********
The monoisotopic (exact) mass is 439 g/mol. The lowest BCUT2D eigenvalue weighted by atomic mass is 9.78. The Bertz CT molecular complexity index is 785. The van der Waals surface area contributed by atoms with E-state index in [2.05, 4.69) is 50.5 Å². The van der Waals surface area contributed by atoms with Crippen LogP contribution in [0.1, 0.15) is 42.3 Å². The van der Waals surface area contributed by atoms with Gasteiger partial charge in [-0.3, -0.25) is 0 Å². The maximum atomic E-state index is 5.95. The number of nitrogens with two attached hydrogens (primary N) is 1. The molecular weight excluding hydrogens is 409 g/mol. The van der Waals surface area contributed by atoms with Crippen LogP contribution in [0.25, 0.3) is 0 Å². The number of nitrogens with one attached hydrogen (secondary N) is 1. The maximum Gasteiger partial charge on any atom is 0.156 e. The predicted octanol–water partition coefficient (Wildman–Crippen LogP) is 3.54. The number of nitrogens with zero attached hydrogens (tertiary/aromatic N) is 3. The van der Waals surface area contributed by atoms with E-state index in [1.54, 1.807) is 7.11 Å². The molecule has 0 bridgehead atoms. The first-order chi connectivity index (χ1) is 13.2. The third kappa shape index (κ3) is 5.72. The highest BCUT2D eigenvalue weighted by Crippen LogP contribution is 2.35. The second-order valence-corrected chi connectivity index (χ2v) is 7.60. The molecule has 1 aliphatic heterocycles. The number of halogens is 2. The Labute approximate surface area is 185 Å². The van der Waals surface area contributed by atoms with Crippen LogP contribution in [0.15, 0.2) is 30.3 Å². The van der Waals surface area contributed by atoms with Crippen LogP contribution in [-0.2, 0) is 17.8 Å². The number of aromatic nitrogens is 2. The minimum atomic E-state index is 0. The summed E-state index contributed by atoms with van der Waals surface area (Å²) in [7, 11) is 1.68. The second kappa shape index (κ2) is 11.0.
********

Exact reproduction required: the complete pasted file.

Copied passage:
The monoisotopic (exact) mass is 439 g/mol. The lowest BCUT2D eigenvalue weighted by atomic mass is 9.78. The Bertz CT molecular complexity index is 785. The van der Waals surface area contributed by atoms with E-state index in [2.05, 4.69) is 50.5 Å². The van der Waals surface area contributed by atoms with Crippen LogP contribution in [0.1, 0.15) is 42.3 Å². The van der Waals surface area contributed by atoms with Gasteiger partial charge in [-0.3, -0.25) is 0 Å². The maximum atomic E-state index is 5.95. The number of nitrogens with two attached hydrogens (primary N) is 1. The molecular weight excluding hydrogens is 409 g/mol. The van der Waals surface area contributed by atoms with Crippen LogP contribution in [0.25, 0.3) is 0 Å². The number of nitrogens with one attached hydrogen (secondary N) is 1. The maximum Gasteiger partial charge on any atom is 0.156 e. The predicted octanol–water partition coefficient (Wildman–Crippen LogP) is 3.54. The number of nitrogens with zero attached hydrogens (tertiary/aromatic N) is 3. The van der Waals surface area contributed by atoms with E-state index in [1.54, 1.807) is 7.11 Å². The molecule has 0 bridgehead atoms. The first-order chi connectivity index (χ1) is 13.2. The third kappa shape index (κ3) is 5.72. The highest BCUT2D eigenvalue weighted by Crippen LogP contribution is 2.35. The second-order valence-corrected chi connectivity index (χ2v) is 7.60. The molecule has 1 aliphatic heterocycles. The number of halogens is 2. The Labute approximate surface area is 185 Å². The van der Waals surface area contributed by atoms with Crippen LogP contribution in [0.15, 0.2) is 30.3 Å². The van der Waals surface area contributed by atoms with Crippen LogP contribution in [-0.2, 0) is 17.8 Å². The number of aromatic nitrogens is 2. The minimum atomic E-state index is 0. The summed E-state index contributed by atoms with van der Waals surface area (Å²) in [7, 11) is 1.68. The second kappa shape index (κ2) is 11.0.